The presence of the caves in the area were known to the Europeans since the early days of settlement. In the 1870’s the existence of caves started getting mentions in the Australian Newspapers which attracted geologists and inquisitive visitors to the area. In April 1878, members of the government’s Wattle Bark Commission visited the caves of Buchan. The first photos of Wurrindal Cave were taken in 1873 by Mr F Cornell. By the 1880’s caves began attracting moderate number of visitors and wide scale vandalism was reported by the media at the caves. In 1889 the first geological survey of the Buchan Caves commenced, which recommended development of Buchan Caves as a tourist attraction. By the early 1900’s destruction by vandalism at the accessible parts of the caves, resulted in an outcry to protect the natural wonder.
Francis Herbert Arthur Moon, a local resident discovered a cave which was named Fairy Cave on 18th March 1907. The cave was opened to public in December 1907. With an eye on Buchan’s tourist potential, then Victorian Premier, Thomas Bent sent Geologist A.E. Kitson to undertake further studies in its viability.
The Royal Cave was discovered in November 1910, by a party led by Frederick J Wilson, Caves Supervisor of the Buchan Reserve since 1907. Frank Moon was also part of the team. The Royal Cave was opened to public in November 1913. The Buchan Caves National Park was formally dedicated on 3 December 1938. The Caves were closed in February 1942 because all the staff had enlisted for military service in World War II and was reopened in April 1946.
In 2010’s Native Title Determination, the Federal Court recognised the right of Gunaikurnai aboriginals to hold native title rights over much of Gippsland. Therefore, the State Government came up with a Joint Management Plan for Buchan Reserve with the Gunaikurnai traditional owners.
Address: 98 Caves Rd, Buchan VIC 3885
Join Fairy, Royal and Federal Cave Tour
Entry fee apply. Fairy Cave can be accessed by children and adults with mobility limitations using an electric Stairclimber. Prior booking required. Guided tours are conducted daily in Royal Cave and Fairy Cave. Both caves are lit and have concrete pathways. They are closed only on Christmas day. Royal Cave is 500 metres in length and has 150 steps. Fairy cave is of same length and has 200 steps.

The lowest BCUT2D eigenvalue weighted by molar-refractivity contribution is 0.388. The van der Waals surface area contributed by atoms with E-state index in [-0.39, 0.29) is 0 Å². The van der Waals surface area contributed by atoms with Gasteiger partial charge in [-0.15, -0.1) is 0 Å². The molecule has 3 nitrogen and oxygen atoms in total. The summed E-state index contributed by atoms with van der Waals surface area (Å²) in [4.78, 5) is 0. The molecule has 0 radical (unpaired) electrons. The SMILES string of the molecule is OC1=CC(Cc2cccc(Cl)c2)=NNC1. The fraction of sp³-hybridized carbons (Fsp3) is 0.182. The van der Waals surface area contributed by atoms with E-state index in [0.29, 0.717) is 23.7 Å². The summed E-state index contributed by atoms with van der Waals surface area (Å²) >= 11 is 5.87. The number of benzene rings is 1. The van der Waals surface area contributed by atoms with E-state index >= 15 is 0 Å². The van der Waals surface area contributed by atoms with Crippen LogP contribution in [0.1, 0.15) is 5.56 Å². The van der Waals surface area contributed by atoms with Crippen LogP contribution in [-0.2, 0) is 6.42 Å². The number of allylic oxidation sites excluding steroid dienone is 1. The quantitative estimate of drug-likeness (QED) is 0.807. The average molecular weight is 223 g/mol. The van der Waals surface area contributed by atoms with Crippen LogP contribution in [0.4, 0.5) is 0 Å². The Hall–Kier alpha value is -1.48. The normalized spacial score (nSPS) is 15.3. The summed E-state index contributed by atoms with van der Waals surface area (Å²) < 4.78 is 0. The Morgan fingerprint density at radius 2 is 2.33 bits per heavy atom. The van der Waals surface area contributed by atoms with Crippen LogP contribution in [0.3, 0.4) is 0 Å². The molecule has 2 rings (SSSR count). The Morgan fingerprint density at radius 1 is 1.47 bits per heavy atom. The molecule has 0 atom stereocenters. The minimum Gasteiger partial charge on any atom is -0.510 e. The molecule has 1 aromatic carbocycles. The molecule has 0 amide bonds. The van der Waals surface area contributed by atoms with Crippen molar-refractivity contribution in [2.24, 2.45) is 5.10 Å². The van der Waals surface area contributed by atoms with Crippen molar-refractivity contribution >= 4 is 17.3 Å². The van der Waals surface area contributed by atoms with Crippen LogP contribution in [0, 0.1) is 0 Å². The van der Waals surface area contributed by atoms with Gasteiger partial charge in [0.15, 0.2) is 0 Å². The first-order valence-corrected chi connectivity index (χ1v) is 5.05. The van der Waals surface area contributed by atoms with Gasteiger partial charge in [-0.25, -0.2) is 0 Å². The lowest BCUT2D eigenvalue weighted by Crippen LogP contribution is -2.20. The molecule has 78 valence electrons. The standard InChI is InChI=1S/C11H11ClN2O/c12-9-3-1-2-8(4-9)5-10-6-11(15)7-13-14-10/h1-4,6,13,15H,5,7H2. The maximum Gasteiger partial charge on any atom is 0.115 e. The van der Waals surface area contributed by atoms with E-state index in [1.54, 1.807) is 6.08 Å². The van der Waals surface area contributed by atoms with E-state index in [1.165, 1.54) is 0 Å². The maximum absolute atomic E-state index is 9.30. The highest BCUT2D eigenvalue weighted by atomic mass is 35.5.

Federal Cave is rarely open to the public and is part of the same cave system as the Royal and the Fairy show caves. Lit only by solar-powered pathway lights, you are provided with a helmet and headlight to view this section of the cave system which is so very different from the Royal and the Fairy show caves. Prior bookings are required for Federal Cave historical tour.
Swim at the pool
Take a refreshing dip on a hot summer’s day. The swimming pool is fed from an underground stream and is not heated.
Go for a walk at the reserve. Buchan Caves Reserve has a network of walking tracks.
Spring Creek Walk (1.5 hrs, 3 km return)
Moon Hill Walk (0.5 hr, 0.5 km return)
Caves Reserve Track (2 hrs, 4 km return)
Granite Pools Walk (2.5 hrs, 4 km return)
F J Wilson Walk (4km return)
There are provisions for family picnicking with electric and wood fired BBQs, plenty of tables, shelters and children’s playground.
For detailed information on park facilities visit https://parkweb.vic.gov.au/explore/parks/buchan-at-cave-reserve
How to reach Buchan Caves
Take Vline from Melbourne to Bairnsdale. Take bus from Bairnsdale to Buchan.
Buchan Caves is 45 minutes’ drive from Lakes Entrance.
Aitken, R. (1994). Classification Report – Buchan Caves Reserve
The Buchan Caves Reserve by Ian D. Clark
GUNAIKURNAI Traditional Owner Land Management Board DRAFT GUNAIKURNAI AND VICTORIAN GOVERNMENT JOINT MANAGEMENT PLAN